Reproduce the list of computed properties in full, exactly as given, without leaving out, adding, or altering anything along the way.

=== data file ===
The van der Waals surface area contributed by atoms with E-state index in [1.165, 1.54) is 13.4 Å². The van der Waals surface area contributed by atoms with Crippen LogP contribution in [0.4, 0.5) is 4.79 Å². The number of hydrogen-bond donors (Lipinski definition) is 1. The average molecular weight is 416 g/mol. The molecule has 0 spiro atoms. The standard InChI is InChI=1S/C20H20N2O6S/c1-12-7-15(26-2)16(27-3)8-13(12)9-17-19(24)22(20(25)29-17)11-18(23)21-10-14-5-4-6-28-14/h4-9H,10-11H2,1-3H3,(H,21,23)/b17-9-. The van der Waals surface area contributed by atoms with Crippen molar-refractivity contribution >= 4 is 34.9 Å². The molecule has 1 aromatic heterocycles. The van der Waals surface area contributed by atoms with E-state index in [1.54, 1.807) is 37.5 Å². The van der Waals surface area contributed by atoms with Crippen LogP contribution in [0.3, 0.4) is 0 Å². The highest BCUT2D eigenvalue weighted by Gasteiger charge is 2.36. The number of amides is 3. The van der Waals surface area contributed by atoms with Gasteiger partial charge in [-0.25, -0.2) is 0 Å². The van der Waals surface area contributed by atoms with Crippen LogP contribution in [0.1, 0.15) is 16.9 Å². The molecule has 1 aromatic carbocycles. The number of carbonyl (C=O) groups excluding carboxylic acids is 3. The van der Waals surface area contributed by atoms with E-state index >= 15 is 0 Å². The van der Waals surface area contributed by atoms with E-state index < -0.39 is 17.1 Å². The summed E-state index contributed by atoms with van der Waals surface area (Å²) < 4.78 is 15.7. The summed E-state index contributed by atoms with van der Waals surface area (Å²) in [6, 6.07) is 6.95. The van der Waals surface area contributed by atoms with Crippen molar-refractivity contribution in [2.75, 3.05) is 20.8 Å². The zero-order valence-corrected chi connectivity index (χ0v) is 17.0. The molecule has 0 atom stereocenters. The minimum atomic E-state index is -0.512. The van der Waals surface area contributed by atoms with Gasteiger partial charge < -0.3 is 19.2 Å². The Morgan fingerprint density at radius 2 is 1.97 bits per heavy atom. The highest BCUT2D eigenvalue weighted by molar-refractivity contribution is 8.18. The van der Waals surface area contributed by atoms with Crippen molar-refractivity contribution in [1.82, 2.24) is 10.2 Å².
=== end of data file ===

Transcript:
The van der Waals surface area contributed by atoms with E-state index in [1.165, 1.54) is 13.4 Å². The van der Waals surface area contributed by atoms with Crippen LogP contribution in [0.4, 0.5) is 4.79 Å². The number of hydrogen-bond donors (Lipinski definition) is 1. The average molecular weight is 416 g/mol. The molecule has 0 spiro atoms. The standard InChI is InChI=1S/C20H20N2O6S/c1-12-7-15(26-2)16(27-3)8-13(12)9-17-19(24)22(20(25)29-17)11-18(23)21-10-14-5-4-6-28-14/h4-9H,10-11H2,1-3H3,(H,21,23)/b17-9-. The van der Waals surface area contributed by atoms with Crippen molar-refractivity contribution >= 4 is 34.9 Å². The molecule has 1 aromatic heterocycles. The van der Waals surface area contributed by atoms with E-state index in [1.54, 1.807) is 37.5 Å². The van der Waals surface area contributed by atoms with Crippen LogP contribution in [0.3, 0.4) is 0 Å². The highest BCUT2D eigenvalue weighted by Gasteiger charge is 2.36. The number of amides is 3. The van der Waals surface area contributed by atoms with Gasteiger partial charge in [-0.25, -0.2) is 0 Å². The van der Waals surface area contributed by atoms with Crippen LogP contribution in [0.1, 0.15) is 16.9 Å². The molecule has 1 aromatic carbocycles. The number of carbonyl (C=O) groups excluding carboxylic acids is 3. The van der Waals surface area contributed by atoms with E-state index >= 15 is 0 Å². The van der Waals surface area contributed by atoms with E-state index < -0.39 is 17.1 Å². The summed E-state index contributed by atoms with van der Waals surface area (Å²) < 4.78 is 15.7. The summed E-state index contributed by atoms with van der Waals surface area (Å²) in [6, 6.07) is 6.95. The van der Waals surface area contributed by atoms with Crippen molar-refractivity contribution in [2.75, 3.05) is 20.8 Å². The zero-order valence-corrected chi connectivity index (χ0v) is 17.0. The molecule has 0 atom stereocenters. The minimum atomic E-state index is -0.512. The van der Waals surface area contributed by atoms with Gasteiger partial charge < -0.3 is 19.2 Å². The Morgan fingerprint density at radius 2 is 1.97 bits per heavy atom. The highest BCUT2D eigenvalue weighted by molar-refractivity contribution is 8.18. The van der Waals surface area contributed by atoms with Crippen molar-refractivity contribution in [1.82, 2.24) is 10.2 Å².